Part of the agreement in being comedy’s ‘It’ boy seems to be the timely release of a by-the-numbers Christmas movie. Will Ferrell is no exception, having been passed the torch from Jim Carrey (The Grinch) who in turn received it from Tim Allen (The Santa Clause).
The plot is hardly original or surprising. An orphan baby is taken out of its element and brought up in a strange setting, only to be re-introduced into society to great comedic effect. This time, though, the baby is accidentally taken by Santa Claus (Ed Asner, whose big-man looks a lot like an angry father) and brought up in the North Pole among the laborious society of elves.
Likewise, Ferrell’s over-active turn as the human-turned-elf is not surprising. ‘Buddy’ steals every scene, just as we expect him to, and director Jon Favreau (who, as seen in his cameo as a doctor, seems to have inflated since his last directorial outing; Made) is wise to not turn the camera off the SNL graduate for more than a minute at a time.
What is surprising, however, is how well the film avoids the endless list of Christmas-movie-clichés. The first half of the film speeds along, never bothering to show us the parts of the story that we’ve seen in the hundred similarly-plotted films before it. When Buddy arrives in New York, dressed in his green jacket and yellow tights, we don’t get the standard scenes of New Yorkers making fun of him or taking advantage of the nioave fish-out-of-water. The action is kept to vignettes of Buddy misunderstanding his surroundings, which allows Ferrell to exercise his sketch-based comedy experience. And some of these scenes are roll-on-the-floor funny.
|""Why don’t you just say it? I’m a cotton-headed ninny-muggins.""|
Favreau clearly sees this as his career’s one Christmas movie, and he packs as many seasonal homage’s into the film as he can. The North Pole sequences feature stop-motion characters taken right out of American Christmas television specials; Santa’s costumes are taken from Coca-Cola ads from the 1940s; the plot involves Buddy meeting his father (James Caan) in the narratively-ubiquitous Empire State building; A scene on a bridge even has echoes of the ultimate Christmas movie It’s a Wonderful Life.
These touches, alongside Ferrell’s wild turn and the adult-friendly cast (seeing James Caan sing ‘Santa Claus is Coming to Town’ will be a highlight for ‘Godfather’ fans) make this a reliable piece of family entertainment.
The humour is accessible to all, and rather than providing the Shrek-like distinction between what kids find funny and what their parents will laugh at, Ferrell manages to crack both at once.
Sadly, the film begins to falter in the final act, where the brisk pace is maintained. A film like this would be forgiven for slowing down a little here, and letting the momentum of the first two acts carry the remainder of the film. Instead, we continue to race along, introducing new characters (the very strange, Wraith-like, Central Park Rangers) which denies us the enjoyment of watching the characters resolve their journeys naturally. It feels rushed, and just as we’re being encouraged to savour the Christmas Spirit. Scrooges.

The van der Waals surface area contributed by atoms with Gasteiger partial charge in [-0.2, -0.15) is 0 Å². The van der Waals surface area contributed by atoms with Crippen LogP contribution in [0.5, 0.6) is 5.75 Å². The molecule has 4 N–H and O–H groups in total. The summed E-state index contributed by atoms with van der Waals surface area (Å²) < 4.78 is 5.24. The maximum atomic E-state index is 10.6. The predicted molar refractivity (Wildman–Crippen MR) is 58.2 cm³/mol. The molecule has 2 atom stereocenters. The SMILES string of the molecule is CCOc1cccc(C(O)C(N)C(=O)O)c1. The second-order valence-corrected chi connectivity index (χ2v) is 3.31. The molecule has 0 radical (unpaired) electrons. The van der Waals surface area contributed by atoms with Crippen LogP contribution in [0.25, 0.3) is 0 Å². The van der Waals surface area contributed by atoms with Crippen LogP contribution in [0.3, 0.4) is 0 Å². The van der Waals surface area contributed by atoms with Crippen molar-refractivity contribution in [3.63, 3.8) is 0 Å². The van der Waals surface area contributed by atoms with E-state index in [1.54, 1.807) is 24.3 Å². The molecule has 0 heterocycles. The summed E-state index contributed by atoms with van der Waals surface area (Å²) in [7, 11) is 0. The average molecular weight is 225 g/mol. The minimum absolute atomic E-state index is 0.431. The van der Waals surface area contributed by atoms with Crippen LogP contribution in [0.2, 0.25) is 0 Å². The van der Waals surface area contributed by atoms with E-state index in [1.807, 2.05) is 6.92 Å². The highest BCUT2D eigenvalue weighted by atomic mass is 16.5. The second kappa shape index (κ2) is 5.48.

But this is Will Ferrell’s movie, and as such, we are given every possible opportunity to enjoy his hyperactive, full-body, double-twist dive into the role. Parents can play this one on repeat for the kids throughout December and find themselves repeatedly sitting down beside them and laughing along.
Presented in a 16:9 enhanced 1.85:1 ratio, the transfer is clear and artefact free. There are no visible compression errors, and the colour detail is clear and bright. All North Pole sequences incorporate digital effects and more traditional scale effects and stop-motion animation seamlessly, without any distortion or visual areas.
The video loses points, however, for an unimpressive use of blacks and shadows toward the film’s end. When the tone changes and the main action sequence begin, the colours dry up and leave a murky overall effect. Together with the unfortunate decline in the pacing of the film toward the end, this diminishes the overall effect of the film.
I know there was a layer-change in there somewhere, because the box says it’s ‘Dual Layer’, but I’ll be hum-bugged if I noticed it.
Both the Dolby Digital and DTS 5.1 mixes do a good job of filling the room with sound. The score is spread perfectly through all 5 speakers, and seems to hover in the middle of the viewing room. While the DTS mix gives the front, left and right speakers more to play with in the lower end, the Dolby Digital mix lets the Sub-woofer handle the brunt of the work. This can cause an imbalance in parts, but certainly not enough to suggest that the it will disappoint.
The 2.0 mix is nice, but not different enough from the ‘Stereo’ setting on your DVD player to warrant much more of a mention.